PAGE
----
If Frodo loved Bilbo...

The sizzling world of 'fanfic,' where Starsky finally beds Hutch and Lex gets it on with Clark Kent, is now a huge literary movement on the Net, writes JOHN ALLEMANG


He pauses, flexing those amazing pecs. "Let's try once more. 'The god ran his fingers through his thick curls; she could only gasp in amazement.' See? Use a semi-colon, not a comma there. If you do it right, I'll consider running my tongue up and down your body." The Semicolon, from Thamiris's Sexed-Up Grammar Guide

Sexed-up isn't quite how you would describe Thamiris right now. Grammar is indeed preoccupying her, but it's not the kind that comes with bulging pecs and hot-breathed pronouncements from the male characters of Hercules: The Legendary Journeys. Instead of parsing the romantic possibilities of one of her favourite TV shows, she's reading run-of-the-mill undergraduate essays and her libido is flagging like -- well, like a university professor confronted with too many passive verbs when she'd really rather get active with Ares, God of War.

Thamiris, needless to say, is a pseudonym. "She was an Amazon queen who hacked off the head of some king who pissed her off," says the latter-day Thamiris with some relish. "And she was known for her intelligence."

It's the kind of handle a thirtysomething Vancouver teacher takes when she needs to separate her day job winning kids round to Euripides's Medea from an after-hours passion that involves bulging pecs, darting tongues -- and erotic fiction with perfectly placed semicolons that she crafts for an admiring Internet audience of likeminded literary Amazons.

She is one of the most inspired practitioners of a potent underground genre known as fan fiction, where cult TV series such as Smallville, Buffy the Vampire Slayer, Angel and Star Trek inspire wild tangents of fancy and fornication. And yet when it comes to sharing her gift with the outside world, our Thamiris is filled with maidenly modesty. It's not so much the erotic nature of what she writes -- most of it highly charged male/male pairings designed to boldly split a prim grammarian's tight infinitives -- as the fact that her literary output is, she says with an intellectual's secret shame, "based on TV."

The cultural possibilities of television do not end with the pretty demographically pitched stories that issue unsought from the silly box in the corner. When you enter the wonderfully twisted (and mostly female) world of fan fiction -- where, after the standard legal disclaimer, Spock can requite Kirk's passion, Starsky can have his way with Hutch and Scully finally beds Mulder -- it is like suddenly discovering the flat Earth's deliciously rounded curves.

Fan fiction may have started quietly and tentatively in the 1960s with Trekkies who desperately needed more stories than the original Star Trek series was able to offer. And for many years, the genre lived a low-key life in limited-circulation 'zines. But with the arrival of the Internet, the process of crafting alternative TV worlds has heated up and the longing for fan fiction has launched a vast parallel publishing empire.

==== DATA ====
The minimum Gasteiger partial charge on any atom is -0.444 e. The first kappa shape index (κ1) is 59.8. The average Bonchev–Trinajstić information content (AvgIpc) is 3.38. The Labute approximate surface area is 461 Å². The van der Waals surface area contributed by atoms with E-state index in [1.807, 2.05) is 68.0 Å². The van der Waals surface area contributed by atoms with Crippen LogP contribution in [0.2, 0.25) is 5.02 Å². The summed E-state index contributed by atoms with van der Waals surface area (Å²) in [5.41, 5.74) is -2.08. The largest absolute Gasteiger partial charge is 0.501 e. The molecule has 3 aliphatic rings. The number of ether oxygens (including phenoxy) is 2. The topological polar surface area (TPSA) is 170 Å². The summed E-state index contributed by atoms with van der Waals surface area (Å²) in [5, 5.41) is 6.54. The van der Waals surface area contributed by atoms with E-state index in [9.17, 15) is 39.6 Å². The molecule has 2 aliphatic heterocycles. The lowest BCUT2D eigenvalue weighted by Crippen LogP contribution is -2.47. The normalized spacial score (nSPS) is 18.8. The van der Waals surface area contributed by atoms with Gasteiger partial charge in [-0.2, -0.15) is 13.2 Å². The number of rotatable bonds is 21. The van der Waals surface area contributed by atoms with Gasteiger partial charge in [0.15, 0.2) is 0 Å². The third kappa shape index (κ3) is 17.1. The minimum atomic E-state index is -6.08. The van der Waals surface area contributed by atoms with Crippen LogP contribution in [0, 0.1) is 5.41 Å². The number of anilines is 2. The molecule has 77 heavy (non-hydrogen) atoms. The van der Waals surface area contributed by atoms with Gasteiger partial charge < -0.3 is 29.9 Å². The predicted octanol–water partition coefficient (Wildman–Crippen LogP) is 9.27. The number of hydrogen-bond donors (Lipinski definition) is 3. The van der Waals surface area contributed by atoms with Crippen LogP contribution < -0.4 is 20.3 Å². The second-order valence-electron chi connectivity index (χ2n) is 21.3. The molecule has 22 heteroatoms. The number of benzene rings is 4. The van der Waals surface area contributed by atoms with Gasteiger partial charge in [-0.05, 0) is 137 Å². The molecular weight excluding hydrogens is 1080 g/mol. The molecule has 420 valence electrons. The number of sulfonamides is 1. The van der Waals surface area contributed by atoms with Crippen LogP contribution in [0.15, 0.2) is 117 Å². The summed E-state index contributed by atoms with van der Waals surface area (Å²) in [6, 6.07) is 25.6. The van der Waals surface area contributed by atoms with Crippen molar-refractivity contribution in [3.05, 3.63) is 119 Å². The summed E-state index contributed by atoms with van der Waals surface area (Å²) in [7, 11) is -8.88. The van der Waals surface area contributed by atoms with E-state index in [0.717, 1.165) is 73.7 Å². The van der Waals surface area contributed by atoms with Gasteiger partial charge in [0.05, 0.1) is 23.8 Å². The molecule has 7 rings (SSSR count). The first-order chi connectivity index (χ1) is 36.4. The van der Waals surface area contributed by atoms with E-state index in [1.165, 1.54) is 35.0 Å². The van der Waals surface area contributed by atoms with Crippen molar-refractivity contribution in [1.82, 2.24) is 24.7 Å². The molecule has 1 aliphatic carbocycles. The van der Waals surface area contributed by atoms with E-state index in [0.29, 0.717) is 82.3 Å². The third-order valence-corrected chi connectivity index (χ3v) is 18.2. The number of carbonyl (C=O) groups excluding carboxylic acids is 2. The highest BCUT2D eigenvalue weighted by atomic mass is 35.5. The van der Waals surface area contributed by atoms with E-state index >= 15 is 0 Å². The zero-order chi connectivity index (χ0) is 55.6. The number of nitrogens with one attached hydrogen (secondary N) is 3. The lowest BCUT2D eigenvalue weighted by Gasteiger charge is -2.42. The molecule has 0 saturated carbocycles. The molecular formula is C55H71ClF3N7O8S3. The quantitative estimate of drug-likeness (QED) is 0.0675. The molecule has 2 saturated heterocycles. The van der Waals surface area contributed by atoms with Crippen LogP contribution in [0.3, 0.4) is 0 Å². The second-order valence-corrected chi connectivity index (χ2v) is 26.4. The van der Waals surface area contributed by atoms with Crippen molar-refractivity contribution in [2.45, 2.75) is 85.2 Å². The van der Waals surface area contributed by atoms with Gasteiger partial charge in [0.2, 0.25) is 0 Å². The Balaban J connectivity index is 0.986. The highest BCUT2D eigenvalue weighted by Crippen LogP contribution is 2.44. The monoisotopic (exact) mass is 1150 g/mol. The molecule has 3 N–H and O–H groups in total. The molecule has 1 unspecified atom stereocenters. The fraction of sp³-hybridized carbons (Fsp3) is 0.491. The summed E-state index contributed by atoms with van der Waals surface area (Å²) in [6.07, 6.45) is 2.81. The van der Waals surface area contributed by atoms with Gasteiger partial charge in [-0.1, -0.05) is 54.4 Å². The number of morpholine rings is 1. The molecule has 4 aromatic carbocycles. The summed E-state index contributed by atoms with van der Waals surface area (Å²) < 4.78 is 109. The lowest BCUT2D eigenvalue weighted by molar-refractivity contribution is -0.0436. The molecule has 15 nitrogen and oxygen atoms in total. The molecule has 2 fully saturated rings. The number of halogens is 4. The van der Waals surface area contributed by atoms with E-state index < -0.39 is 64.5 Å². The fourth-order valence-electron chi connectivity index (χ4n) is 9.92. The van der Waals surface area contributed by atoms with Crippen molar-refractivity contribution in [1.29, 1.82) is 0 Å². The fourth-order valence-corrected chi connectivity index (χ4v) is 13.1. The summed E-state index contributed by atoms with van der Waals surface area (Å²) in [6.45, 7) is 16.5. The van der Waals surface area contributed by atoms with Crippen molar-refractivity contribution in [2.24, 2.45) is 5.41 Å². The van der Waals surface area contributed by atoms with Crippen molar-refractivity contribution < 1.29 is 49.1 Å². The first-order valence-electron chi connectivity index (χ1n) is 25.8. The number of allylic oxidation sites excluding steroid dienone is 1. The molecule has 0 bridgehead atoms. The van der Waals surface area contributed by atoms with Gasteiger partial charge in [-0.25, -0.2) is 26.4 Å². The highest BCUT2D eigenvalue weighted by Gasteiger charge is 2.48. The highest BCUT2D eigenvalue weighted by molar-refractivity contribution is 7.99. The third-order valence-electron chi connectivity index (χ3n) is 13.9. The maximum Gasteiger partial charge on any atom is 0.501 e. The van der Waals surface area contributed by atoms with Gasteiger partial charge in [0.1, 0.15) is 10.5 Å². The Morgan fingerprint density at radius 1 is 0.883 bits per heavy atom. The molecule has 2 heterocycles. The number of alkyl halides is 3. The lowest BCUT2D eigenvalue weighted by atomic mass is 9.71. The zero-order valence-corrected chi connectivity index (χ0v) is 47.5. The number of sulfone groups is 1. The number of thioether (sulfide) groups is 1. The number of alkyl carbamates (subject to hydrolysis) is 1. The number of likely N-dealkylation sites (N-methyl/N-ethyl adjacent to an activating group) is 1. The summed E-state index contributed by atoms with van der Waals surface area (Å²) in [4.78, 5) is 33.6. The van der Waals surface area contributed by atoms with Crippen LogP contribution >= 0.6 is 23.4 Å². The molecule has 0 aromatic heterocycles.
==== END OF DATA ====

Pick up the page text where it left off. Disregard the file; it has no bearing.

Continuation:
Fan-fiction archivist Mary Ellen Curtin, writing two years ago, offered a very conservative estimate of half-a-million "fanfic" stories in on-line circulation. The number is far greater now. "It's a huge literary movement that the official publishing and academic world is largely unaware of," says Sharon Cumberland of Seattle University.

It is also a movement that consists almost entirely of female amateurs, which may account both for the official world's indifference and the eroticism that thrives where officialdom doesn't pry. "This is a way for women to form communities and share stories with one another," says Cumberland, author of a study about five women who wrote collaborative fiction revolving around characters played by dashing Antonio Banderas.

"The safety of the Internet allows women to take erotic liberties without being outed." Cumberland says. "We can understand it when women get together to write about grandma's quilt, so why not when they create a character to express some other aspect of our experience or desire?"

Thamiris is quite pleased to say that she has been liberated by fan fiction. While still reluctant to give out her real name -- there's a profoundly blasphemous God/Lucifer story that could come back to haunt her -- she says her views on sexuality have been completely overturned. "I was a feminist, antiporn, really hard-core, and it was deeply disturbing to me that I could be writing this stuff. But then I started to see that porn isn't inherently evil, that it doesn't lead to oppression, because I was producing it. And this has had an impact in my real life -- I now have a greater acceptance of all things sexual."

Much of fan fiction, it's true, is no less respectable than the medium it plays off: Many writers aspire to write legit scripts or spinoff novels, and television series such as General Hospital and Queer as Folk have created fan-fiction contests to channel this passion into bigger buzz and higher ratings. Meanwhile, the genre's leading Web site, fanfiction.net, has recently banned the more salacious forms of sexual storytelling known as slash (after the oblique line that separates the two partners in a coupling).